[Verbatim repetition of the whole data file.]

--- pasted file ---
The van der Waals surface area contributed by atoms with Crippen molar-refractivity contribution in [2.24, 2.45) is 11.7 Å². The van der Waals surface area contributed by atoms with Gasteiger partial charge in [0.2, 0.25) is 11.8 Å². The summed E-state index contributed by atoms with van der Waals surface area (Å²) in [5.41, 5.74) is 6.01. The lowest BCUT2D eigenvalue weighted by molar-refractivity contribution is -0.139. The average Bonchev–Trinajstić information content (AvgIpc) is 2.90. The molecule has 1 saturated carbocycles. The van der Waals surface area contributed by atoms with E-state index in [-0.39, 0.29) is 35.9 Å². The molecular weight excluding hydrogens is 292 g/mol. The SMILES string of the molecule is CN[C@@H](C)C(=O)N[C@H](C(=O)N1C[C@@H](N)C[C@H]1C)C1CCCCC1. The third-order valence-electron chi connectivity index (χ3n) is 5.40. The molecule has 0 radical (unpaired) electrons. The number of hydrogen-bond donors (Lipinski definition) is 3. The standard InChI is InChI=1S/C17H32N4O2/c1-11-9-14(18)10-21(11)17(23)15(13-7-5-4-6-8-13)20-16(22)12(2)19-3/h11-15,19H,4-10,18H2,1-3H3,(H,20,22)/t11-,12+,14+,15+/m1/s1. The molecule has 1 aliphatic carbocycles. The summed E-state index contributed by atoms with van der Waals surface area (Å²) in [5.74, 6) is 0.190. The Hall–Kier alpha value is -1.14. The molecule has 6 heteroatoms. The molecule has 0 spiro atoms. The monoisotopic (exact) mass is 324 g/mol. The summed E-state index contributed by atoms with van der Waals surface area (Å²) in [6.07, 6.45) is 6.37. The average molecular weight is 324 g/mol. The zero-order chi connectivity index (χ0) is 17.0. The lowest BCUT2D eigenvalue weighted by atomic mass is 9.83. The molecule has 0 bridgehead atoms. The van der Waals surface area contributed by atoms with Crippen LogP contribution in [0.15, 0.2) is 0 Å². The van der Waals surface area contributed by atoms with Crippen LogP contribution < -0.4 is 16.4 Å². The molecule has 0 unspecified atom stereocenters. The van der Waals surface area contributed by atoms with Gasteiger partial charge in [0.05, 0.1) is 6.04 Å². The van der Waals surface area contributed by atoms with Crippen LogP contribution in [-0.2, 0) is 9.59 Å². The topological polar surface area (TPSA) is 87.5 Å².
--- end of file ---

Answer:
The van der Waals surface area contributed by atoms with Crippen molar-refractivity contribution in [2.24, 2.45) is 11.7 Å². The van der Waals surface area contributed by atoms with Gasteiger partial charge in [0.2, 0.25) is 11.8 Å². The summed E-state index contributed by atoms with van der Waals surface area (Å²) in [5.41, 5.74) is 6.01. The lowest BCUT2D eigenvalue weighted by molar-refractivity contribution is -0.139. The average Bonchev–Trinajstić information content (AvgIpc) is 2.90. The molecule has 1 saturated carbocycles. The van der Waals surface area contributed by atoms with E-state index in [-0.39, 0.29) is 35.9 Å². The molecular weight excluding hydrogens is 292 g/mol. The SMILES string of the molecule is CN[C@@H](C)C(=O)N[C@H](C(=O)N1C[C@@H](N)C[C@H]1C)C1CCCCC1. The third-order valence-electron chi connectivity index (χ3n) is 5.40. The molecule has 0 radical (unpaired) electrons. The number of hydrogen-bond donors (Lipinski definition) is 3. The standard InChI is InChI=1S/C17H32N4O2/c1-11-9-14(18)10-21(11)17(23)15(13-7-5-4-6-8-13)20-16(22)12(2)19-3/h11-15,19H,4-10,18H2,1-3H3,(H,20,22)/t11-,12+,14+,15+/m1/s1. The molecule has 1 aliphatic carbocycles. The summed E-state index contributed by atoms with van der Waals surface area (Å²) in [5.74, 6) is 0.190. The Hall–Kier alpha value is -1.14. The molecule has 6 heteroatoms. The molecule has 0 spiro atoms. The monoisotopic (exact) mass is 324 g/mol. The summed E-state index contributed by atoms with van der Waals surface area (Å²) in [6.07, 6.45) is 6.37. The average molecular weight is 324 g/mol. The zero-order chi connectivity index (χ0) is 17.0. The lowest BCUT2D eigenvalue weighted by atomic mass is 9.83. The molecule has 0 bridgehead atoms. The van der Waals surface area contributed by atoms with Crippen LogP contribution in [0.15, 0.2) is 0 Å². The van der Waals surface area contributed by atoms with Crippen LogP contribution < -0.4 is 16.4 Å². The molecule has 0 unspecified atom stereocenters. The van der Waals surface area contributed by atoms with Gasteiger partial charge in [0.05, 0.1) is 6.04 Å². The van der Waals surface area contributed by atoms with Crippen LogP contribution in [-0.2, 0) is 9.59 Å². The topological polar surface area (TPSA) is 87.5 Å².